My books are still primarily aimed at boys, and my publishers think they're being quite bold because there's this fear that, if you have an image of a girl on the cover of a book, boys won't pick it up. My take on it is, as long as the girl looks cool, it doesn’t really matter. If you ask a boy of 9 or 10 if he likes girls he'd probably be embarrassed but if you ask a boy of 13 or 14 ‘Would it be good to have a really cool girlfriend to hang out with?’ he'd probably go ‘yeah’.



What’s the secret to writing a really good story? 

There are a lot of 'how to' books out there that claim there's a formula for writing a great novel or screenplay. They say things like 'in the third act so-and-so has to happen' but, to be honest, I don't really agree with that. What I always try to do is get to a point where you can take any chapter from any of my books and pull it out and read it as a standalone and it will still be interesting and compelling. You can't always do that, because sometimes you need a certain amount of exposition to move the story along, but, as a writer, I think that should be your goal.

What’s the secret to writing a really good series? 

The short answer is a quote from the folk singer Malvina Reynolds: 'If I knew where my inspiration came from I'd go there every day.' But the slightly longer answer, or the way I do it anyway, is to look everywhere. I tear things out of magazines, I print things off the Internet, I tape documentaries. I've got a tray full of ideas on my desk. When you're looking for ideas for your next book you're not just looking three weeks before you're due to start writing, you're ALWAYS looking.

Which contemporary teen/YA writer do you most admire and why? 

I'm quite a fan of John Green’s books which is odd because I don't massively like the subject matter. I think he has an amazing way of getting into the head of a teenage girl, which is something, as I mentioned earlier, that I've always been a bit intimidated by. I admire him because, as a writer, I think he’s done something really clever.

Who was your favourite author when you were a kid? 

I used to love a series of books called The Stainless Steel Rat by Harry Harrison. I read them over and over. Then, about 18 months ago, someone from my publishers who knew I was a sci-fi geek, found out they were being reprinted and got hold of them for me. I was so excited… and then I read them… and they were awful. The 12-year-old me couldn’t get enough of them, but when I was re-reading them as an adult all I could think was 'ah, that's such a cliché!'.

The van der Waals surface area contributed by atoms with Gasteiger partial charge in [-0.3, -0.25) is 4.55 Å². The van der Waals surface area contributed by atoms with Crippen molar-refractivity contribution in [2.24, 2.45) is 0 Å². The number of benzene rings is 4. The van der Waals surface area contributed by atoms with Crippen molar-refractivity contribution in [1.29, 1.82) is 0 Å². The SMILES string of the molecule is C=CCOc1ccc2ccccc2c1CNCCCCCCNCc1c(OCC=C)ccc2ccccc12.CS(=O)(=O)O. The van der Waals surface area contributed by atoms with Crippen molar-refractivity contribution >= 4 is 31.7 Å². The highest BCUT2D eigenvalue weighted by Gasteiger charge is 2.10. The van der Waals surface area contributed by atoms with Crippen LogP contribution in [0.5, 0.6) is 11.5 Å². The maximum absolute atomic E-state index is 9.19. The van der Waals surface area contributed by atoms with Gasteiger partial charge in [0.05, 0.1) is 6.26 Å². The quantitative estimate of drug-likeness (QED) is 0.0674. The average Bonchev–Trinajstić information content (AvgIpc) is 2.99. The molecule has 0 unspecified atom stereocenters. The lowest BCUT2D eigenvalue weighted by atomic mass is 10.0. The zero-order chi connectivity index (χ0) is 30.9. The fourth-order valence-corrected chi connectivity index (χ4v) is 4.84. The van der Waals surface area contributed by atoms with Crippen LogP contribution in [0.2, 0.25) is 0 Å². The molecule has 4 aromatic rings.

CHERUB: Lone Wolf is published on Friday 1 August 2014 by HODDER CHILDREN’S BOOKS Price £12.99 ISBN: 9781444914092

For more info on Robert and CHERUB go to:
www.muchamore.com
www.cherubcampus.com 

Look out for the second instalment of our interview with Robert where he tells us: how he deals with writer’s block; what he thinks are the best and worst things about being a writer; and the three qualities you need to a succeed as a teen/YA author.


Jo Dearden spent 15 years writing about other people’s stories – as a reviewer and feature writer for various TV listing magazines. Three years ago she attended an Arvon course on writing for children. She loves writing didactic rhyming Picture Book texts with copious illustration notes. Despite this, her story ‘Betty’s Bellybutton’ was recently placed third in the Winchester Writer’s Competition and she has previously had a story shortlisted for the Mumsnet/Walker Books Book of Bedtime Stories. Jo lives in Rawtenstall, Lancashire along with fellow SCBWI-ers George Kirk and Steve Hartley (only in the same town though, not in the same house… that would just be weird.)

4 comments:

  1. Really enjoyed this thanks Robert. Looking forward to part 2!

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  2. Me too. Especially interested in your answer about making each chapter feel like a standalone.

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  3. After the bold decision to call this great, gutsy series 'Cherubs' I'd have thought a girl on the cover was relatively safe! Many thanks to you both for the interview.

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  4. Fascinating interview, especially on how research was done. My children commented on how plausible the Cherub books were and reckoned the research was great! Thanks for this interview.